Vitamin D is important for health. Humans tend to think that they get enough of it from the sunlight. That, however, is not true for everyone. Many people require supplements to fulfill their body’s need for Vitamin D. Today we are going to talk about the importance of this Vitamin, whether sunlight is enough for completing body’s need for it and what other sources it can be found in.
What is Vitamin D?
Medicine Net describes vitamin D as “A steroid vitamin which promotes the intestinal absorption and metabolism of calcium and phosphorus.” Vitamin D is produced in the skin and the production depends on the exposure to sunlight.
Vitamin D helps the body absorb calcium for stronger bones and supports the immune system in fighting diseases. It helps the nerves carry messages to and from the brain and also helps in the muscle movements of the body. Vitamin D, when processed, turns into a hormone calcitriol- which helps the bones absorb calcium.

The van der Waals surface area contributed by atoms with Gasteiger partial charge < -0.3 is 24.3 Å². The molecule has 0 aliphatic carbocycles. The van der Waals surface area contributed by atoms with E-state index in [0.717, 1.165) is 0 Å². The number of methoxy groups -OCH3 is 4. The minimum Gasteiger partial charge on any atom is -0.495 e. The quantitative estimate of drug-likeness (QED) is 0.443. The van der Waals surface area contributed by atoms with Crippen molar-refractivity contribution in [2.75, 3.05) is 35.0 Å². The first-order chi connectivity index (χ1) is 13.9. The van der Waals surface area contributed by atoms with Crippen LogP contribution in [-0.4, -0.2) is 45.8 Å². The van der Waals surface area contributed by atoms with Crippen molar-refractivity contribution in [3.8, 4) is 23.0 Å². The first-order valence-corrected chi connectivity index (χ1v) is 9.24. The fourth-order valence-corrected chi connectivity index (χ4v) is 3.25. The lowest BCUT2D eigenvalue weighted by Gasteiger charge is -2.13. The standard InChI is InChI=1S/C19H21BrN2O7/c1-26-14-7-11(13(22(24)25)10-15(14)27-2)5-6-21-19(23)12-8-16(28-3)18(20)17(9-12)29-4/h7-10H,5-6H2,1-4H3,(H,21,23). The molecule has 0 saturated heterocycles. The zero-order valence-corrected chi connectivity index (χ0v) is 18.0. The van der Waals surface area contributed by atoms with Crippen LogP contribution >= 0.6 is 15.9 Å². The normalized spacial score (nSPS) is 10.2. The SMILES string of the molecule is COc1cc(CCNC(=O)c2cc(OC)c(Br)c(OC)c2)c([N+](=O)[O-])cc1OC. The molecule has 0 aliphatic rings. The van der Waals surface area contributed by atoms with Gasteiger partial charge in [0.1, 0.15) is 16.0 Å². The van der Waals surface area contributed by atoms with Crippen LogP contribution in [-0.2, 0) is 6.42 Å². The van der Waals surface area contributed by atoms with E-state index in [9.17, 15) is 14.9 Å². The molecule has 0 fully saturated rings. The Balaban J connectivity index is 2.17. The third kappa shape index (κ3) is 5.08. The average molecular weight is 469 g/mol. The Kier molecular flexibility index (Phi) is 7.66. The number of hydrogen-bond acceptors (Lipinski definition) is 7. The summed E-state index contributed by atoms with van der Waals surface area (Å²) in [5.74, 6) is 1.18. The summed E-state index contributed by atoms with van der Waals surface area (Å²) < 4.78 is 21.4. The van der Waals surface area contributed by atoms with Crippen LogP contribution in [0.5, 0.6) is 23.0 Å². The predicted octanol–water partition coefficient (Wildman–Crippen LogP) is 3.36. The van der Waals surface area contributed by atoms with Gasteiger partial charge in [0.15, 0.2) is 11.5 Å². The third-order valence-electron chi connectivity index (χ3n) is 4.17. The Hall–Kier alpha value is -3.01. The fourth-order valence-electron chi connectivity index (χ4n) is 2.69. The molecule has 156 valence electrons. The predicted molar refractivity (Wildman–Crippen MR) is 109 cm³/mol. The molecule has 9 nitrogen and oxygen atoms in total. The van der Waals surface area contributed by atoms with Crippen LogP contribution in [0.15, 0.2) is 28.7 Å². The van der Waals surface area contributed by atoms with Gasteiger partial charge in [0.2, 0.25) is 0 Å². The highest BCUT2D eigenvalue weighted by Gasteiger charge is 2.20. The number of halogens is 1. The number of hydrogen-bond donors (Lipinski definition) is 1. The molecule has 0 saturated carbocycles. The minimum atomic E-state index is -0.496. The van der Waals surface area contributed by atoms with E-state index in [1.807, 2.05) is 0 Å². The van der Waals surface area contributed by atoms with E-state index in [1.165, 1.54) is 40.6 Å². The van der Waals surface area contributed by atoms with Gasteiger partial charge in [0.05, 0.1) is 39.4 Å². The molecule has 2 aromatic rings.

Vitamin D From The Sun
Many people are able to get enough vitamin D from the sunlight but it totally depends on their geographical location, what time of the year it is, what time of the day they are exposed to the sunlight and what their skin color is.
Location And Time Matters
People living nearer to the equator naturally are exposed to more sunlight. In the Northern Hemisphere, a person’s requirement of sunlight might not be met in the winters.
In summers, a person need not be out in the sun for long to get enough vitamin D. The sun is the fiercest between 11 am to 3 pm.
According to the Medicine Net, Melanin is “the pigment that gives human skin, hair, and eyes their color. Dark-skinned people have more melanin in their skin than light-skinned people have.” The amount of vitamin D a person makes depends on the amount of melanin in their skin.
Light Skin Disadvantage
Lighter skin is the result of less melanin which does not protect so well against the damaging ultraviolet (UV) rays of the sun. On the other hand, people who have more melanin in their skin get better protection against the UV rays but their bodies take longer to produce vitamin D.